General Election campaign 2024
Rishi Sunak speaking to rowing club members as Liberal Democrat supporters wave placards from a boat behind him (Jonathan Brady/PA)

On the day defence was high on the election agenda, the Lib Dems appropriately took the opportunity to photobomb Mr Sunak’s latest campaign call.

As he chatted with members at a rowing club in Henley-on-Thames, the Prime Minister appeared unaware a boat packed with placard-waving activists, including deputy leader Daisy Cooper, was sailing along the river behind him, in full view of the TV cameras.

A Lib Dem source said gleefully: “This is just another small boat Rishi Sunak can’t deal with.”

Mr Sunak quickly hit back, posting on social media: “Classic Lib Dems, always selling voters down the river.”

– The Modfather is not impressed

In the 1980s during the height of Thatcherism, Paul Weller was one of the guiding lights behind Red Wedge, an ad hoc grouping of musicians who rallied behind the newly-rebranded Labour Party under Neil Kinnock.

Forty years on the former lead singer and guitarist of The Jam and the Style Council is rather less enthusiastic about the party in is latest reincarnation under Sir Keir.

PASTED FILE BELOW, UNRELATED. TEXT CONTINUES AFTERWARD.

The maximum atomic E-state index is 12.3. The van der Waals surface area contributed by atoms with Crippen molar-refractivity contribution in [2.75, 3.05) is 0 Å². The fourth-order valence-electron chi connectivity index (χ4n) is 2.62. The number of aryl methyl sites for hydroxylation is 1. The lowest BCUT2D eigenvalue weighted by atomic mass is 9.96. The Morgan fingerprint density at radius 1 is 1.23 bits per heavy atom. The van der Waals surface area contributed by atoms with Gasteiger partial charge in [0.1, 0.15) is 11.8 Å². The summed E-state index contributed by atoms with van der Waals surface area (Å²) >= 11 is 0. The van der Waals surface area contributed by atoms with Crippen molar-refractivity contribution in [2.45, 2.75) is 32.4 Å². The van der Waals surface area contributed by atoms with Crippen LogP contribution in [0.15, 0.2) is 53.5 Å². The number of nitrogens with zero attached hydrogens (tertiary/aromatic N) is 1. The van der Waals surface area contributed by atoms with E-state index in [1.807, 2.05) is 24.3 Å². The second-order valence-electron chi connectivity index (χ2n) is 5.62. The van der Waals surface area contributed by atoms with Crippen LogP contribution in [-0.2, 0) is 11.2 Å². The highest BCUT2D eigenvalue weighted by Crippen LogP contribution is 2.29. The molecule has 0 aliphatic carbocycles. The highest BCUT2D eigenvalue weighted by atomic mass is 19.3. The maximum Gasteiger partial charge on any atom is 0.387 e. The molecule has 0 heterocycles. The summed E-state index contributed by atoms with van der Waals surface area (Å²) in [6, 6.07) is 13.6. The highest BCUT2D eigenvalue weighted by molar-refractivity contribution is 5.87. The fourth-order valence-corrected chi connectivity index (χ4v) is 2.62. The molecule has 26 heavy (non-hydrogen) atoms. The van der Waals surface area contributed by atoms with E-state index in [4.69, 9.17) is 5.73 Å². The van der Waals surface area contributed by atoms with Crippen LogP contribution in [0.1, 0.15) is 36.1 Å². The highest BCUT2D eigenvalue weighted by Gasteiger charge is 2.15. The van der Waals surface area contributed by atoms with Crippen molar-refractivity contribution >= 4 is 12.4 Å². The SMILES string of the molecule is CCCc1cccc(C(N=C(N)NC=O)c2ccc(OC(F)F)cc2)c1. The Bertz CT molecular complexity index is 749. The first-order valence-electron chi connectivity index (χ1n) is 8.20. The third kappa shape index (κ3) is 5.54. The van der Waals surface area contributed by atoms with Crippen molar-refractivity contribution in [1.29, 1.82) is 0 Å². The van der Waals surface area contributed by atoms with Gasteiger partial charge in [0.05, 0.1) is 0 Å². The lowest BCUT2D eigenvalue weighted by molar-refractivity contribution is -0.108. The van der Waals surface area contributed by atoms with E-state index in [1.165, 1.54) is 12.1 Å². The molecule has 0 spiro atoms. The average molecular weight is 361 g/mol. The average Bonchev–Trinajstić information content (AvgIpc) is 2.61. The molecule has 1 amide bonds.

Paul Weller
Paul Weller (Ian West/PA)

“He’s just a slightly softer version of the Tory party, isn’t he?” the man dubbed the Modfather told The Big Issue magazine.

“He’d be well served to remember who built the Labour Party, trade unions and communists.

“So, I don’t see much difference between him and Sunak and all that mob. The fact that he’s a ‘Sir’ puts me off a little bit in the first place.”

– Social media moment

As Mr Farage prepared to make his big announcement, Jess Phillips, Labour candidate for Birmingham Yardley, tweeted that someone in her office thought he was entering the Love Island villa as the new Bombshell.

“Olivia in my office thinks Farage announcement is that he’s ‘the bombshell candidate on Love Island’,” Ms Phillips posted on X.

– What the polls are saying

One new opinion poll published over the weekend suggested Labour continues to enjoy a large lead over the Conservatives.

The survey by Opinium, puts Labour on 45%, a lead of 20 percentage points over the Conservative on 25%, with Reform UK on 11%, the Lib Dems 8%, the Greens 6%, the SNP 3% and other parties 2%.

A simple average of all polls that were carried out wholly or partly during the seven days to June 3 puts Labour on 45%, 22 percentage points ahead of the Conservatives on 23%, followed by Reform on 12%, the Lib Dems on 9% and the Greens on 6%.

– What’s happening tomorrow

Mr Sunak and Sir Keir go head-to-head in their first televised debate of the campaign to be shown live on ITV at 9pm.

Mr Farage launches his campaign in Clacton.